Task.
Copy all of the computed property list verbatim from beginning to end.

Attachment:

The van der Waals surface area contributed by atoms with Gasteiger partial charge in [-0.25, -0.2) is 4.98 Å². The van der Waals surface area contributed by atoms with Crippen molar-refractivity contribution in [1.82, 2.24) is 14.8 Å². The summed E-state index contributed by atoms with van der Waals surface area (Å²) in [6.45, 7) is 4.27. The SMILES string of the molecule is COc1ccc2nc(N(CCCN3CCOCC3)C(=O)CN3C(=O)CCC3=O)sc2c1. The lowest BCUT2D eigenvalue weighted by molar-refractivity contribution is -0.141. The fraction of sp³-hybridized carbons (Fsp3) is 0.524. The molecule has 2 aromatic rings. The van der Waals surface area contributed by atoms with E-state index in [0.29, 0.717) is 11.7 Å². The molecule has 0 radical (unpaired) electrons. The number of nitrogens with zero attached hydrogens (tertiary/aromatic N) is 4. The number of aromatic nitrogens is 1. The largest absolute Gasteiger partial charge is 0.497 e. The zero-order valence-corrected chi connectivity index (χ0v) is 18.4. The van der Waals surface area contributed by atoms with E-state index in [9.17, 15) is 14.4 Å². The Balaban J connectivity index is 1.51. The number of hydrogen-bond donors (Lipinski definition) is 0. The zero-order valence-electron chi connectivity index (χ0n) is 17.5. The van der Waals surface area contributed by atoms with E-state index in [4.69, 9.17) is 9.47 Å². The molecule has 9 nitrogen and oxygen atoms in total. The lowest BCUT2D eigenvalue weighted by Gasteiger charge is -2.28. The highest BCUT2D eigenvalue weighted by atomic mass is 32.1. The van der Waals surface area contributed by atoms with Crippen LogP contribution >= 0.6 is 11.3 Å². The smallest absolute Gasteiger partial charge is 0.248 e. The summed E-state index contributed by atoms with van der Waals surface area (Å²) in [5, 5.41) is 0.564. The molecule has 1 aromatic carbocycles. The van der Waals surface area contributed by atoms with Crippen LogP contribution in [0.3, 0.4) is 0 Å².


The van der Waals surface area contributed by atoms with Gasteiger partial charge in [-0.25, -0.2) is 4.98 Å². The van der Waals surface area contributed by atoms with Crippen molar-refractivity contribution in [1.82, 2.24) is 14.8 Å². The summed E-state index contributed by atoms with van der Waals surface area (Å²) in [6.45, 7) is 4.27. The SMILES string of the molecule is COc1ccc2nc(N(CCCN3CCOCC3)C(=O)CN3C(=O)CCC3=O)sc2c1. The lowest BCUT2D eigenvalue weighted by molar-refractivity contribution is -0.141. The fraction of sp³-hybridized carbons (Fsp3) is 0.524. The molecule has 2 aromatic rings. The van der Waals surface area contributed by atoms with E-state index in [0.29, 0.717) is 11.7 Å². The molecule has 0 radical (unpaired) electrons. The number of nitrogens with zero attached hydrogens (tertiary/aromatic N) is 4. The number of aromatic nitrogens is 1. The largest absolute Gasteiger partial charge is 0.497 e. The zero-order valence-corrected chi connectivity index (χ0v) is 18.4. The van der Waals surface area contributed by atoms with E-state index in [9.17, 15) is 14.4 Å². The Balaban J connectivity index is 1.51. The number of hydrogen-bond donors (Lipinski definition) is 0. The zero-order valence-electron chi connectivity index (χ0n) is 17.5. The van der Waals surface area contributed by atoms with E-state index in [4.69, 9.17) is 9.47 Å². The molecule has 9 nitrogen and oxygen atoms in total. The lowest BCUT2D eigenvalue weighted by Gasteiger charge is -2.28. The highest BCUT2D eigenvalue weighted by atomic mass is 32.1. The van der Waals surface area contributed by atoms with Crippen LogP contribution >= 0.6 is 11.3 Å². The smallest absolute Gasteiger partial charge is 0.248 e. The summed E-state index contributed by atoms with van der Waals surface area (Å²) in [5, 5.41) is 0.564. The molecule has 1 aromatic carbocycles. The van der Waals surface area contributed by atoms with Crippen LogP contribution in [0.3, 0.4) is 0 Å².